And apparently this was very favorably received During his employment with the Federal Art Project, Velonis created nine silkscreen posters for the federal government.
Around Velonis wrote a pamphlet titled "Technical Problems of the Artist: Technique of the Silkscreen Process," which was distributed to art centers run by the WPA around the country. It was considered very influential in encouraging artists to try this relatively inexpensive technique and stimulated printmaking across the country. They printed both their own works and those of other artists in their facility. This was considered the most important silkscreen shop of the period. The next year, Velonis founded the National Serigraph Society.
It started out with relatively small commercial projects, such as "rather fancy" Christmas cards that were sold to many of the upscale Fifth Avenue shops for a dollar apiece.
In Velonis also founded the Ceraglass Company, a silkscreening firm intended to experiment with silkscreen prints on glass and plastic. Eventually, such outreach led to expansion into the glass industry. Using enamels, Velonis was able to print on flat bottles in a fashion similar to printing on paper; the company later patented the method of printing on both sides of the flat bottle. While beginning as a minor side project, the new method of glass printing was very successful.
Most attempts by other organizations to make prints stick permanently on plastics were unsuccessful; however, Velonis was able to find a solution. By dissolving a resin made from ground-up lipsticks, he was able to facilitate the grinding of pigments more effectively, allowing for the paint to stick due to the migrating plasticizer within it. After Velonis was drafted, Warsager persuaded his commanding officer to write a letter of introduction to place Velonis in the same position.
During this time, Velonis expanded military programs such as screen processing and graphic arts. Later, during his time in Wright Field, Velonis was placed in the statistical control department, where he worked in management engineering.
His department focused on formatting raw data into more accessible visuals, such as graphs and other such illustrations. After the war ended, Velonis returned to his company, which had since grown to roughly one hundred employees. While moderately successful overall, he later described the business as being "on and off. He focused on metals secondarily due to a lack of demand for metal prints. As a result of these events, Velonis focused less on painting between around He attributed his lack of "creative energy" in this time period, regarding paintings in particular, to his work in engineering projects such as printing on plastics.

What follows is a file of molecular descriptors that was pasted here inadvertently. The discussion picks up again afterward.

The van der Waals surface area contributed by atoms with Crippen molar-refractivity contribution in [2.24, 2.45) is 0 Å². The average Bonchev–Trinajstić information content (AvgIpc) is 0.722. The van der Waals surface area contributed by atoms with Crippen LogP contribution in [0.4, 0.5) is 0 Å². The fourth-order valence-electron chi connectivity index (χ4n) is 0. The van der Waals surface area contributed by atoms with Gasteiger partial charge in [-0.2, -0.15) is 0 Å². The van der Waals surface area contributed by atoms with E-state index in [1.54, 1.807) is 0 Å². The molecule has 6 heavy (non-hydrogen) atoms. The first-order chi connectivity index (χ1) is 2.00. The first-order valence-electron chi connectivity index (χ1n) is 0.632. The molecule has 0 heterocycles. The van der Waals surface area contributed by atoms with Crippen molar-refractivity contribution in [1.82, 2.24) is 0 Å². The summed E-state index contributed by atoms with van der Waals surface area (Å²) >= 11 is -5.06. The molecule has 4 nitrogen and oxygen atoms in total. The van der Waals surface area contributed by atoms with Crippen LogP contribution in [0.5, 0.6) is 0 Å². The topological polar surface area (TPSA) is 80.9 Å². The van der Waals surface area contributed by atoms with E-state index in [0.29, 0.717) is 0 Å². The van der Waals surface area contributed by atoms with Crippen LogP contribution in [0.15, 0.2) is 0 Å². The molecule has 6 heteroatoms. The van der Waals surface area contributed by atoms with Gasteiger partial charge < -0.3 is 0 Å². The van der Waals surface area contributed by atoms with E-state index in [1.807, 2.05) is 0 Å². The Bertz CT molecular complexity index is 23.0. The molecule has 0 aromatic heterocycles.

He said this work required him to "apply yourself day in and day out" for acceptable results. The scholarship is offered to undergraduate or graduate students studying "glass, ceramic or related curriculum including engineering, design or art.
Pioneers of Printing: Anthony Velonis and the Invention of the Serigraphy
Exhibitions , University Gallery Long considered as a commercial method of print production, the silkscreen process received a new appreciation in the mids, when artist Anthony Velonis, tasked by New York City Mayor Fiorello LaGuardia with a project to promote the city government, embraced the silkscreen method to produce posters that publicized administrative projects in the city. In February of , the University Gallery held an exhibition of the silkscreen process and works created by it. An exhibition catalog at left was produced by the Gallery using the print method, and includes an overview of the art form, and a step-by-step description of the process. University faculty, students, and Gallery employees utilized the silkscreen process to produce exhibition posters and catalogs that promoted the frequently changing exhibitions held in the Gallery.
Oral history interview with Anthony Velonis, 1965 October 13
Size: Sound recordings: 1 sound tape reel ; 7 in. Transcript: 38 p. Format: Originally recorded on 1 sound tape reel. Reformatted in as 1 digital wav file. Duration is 1 hr.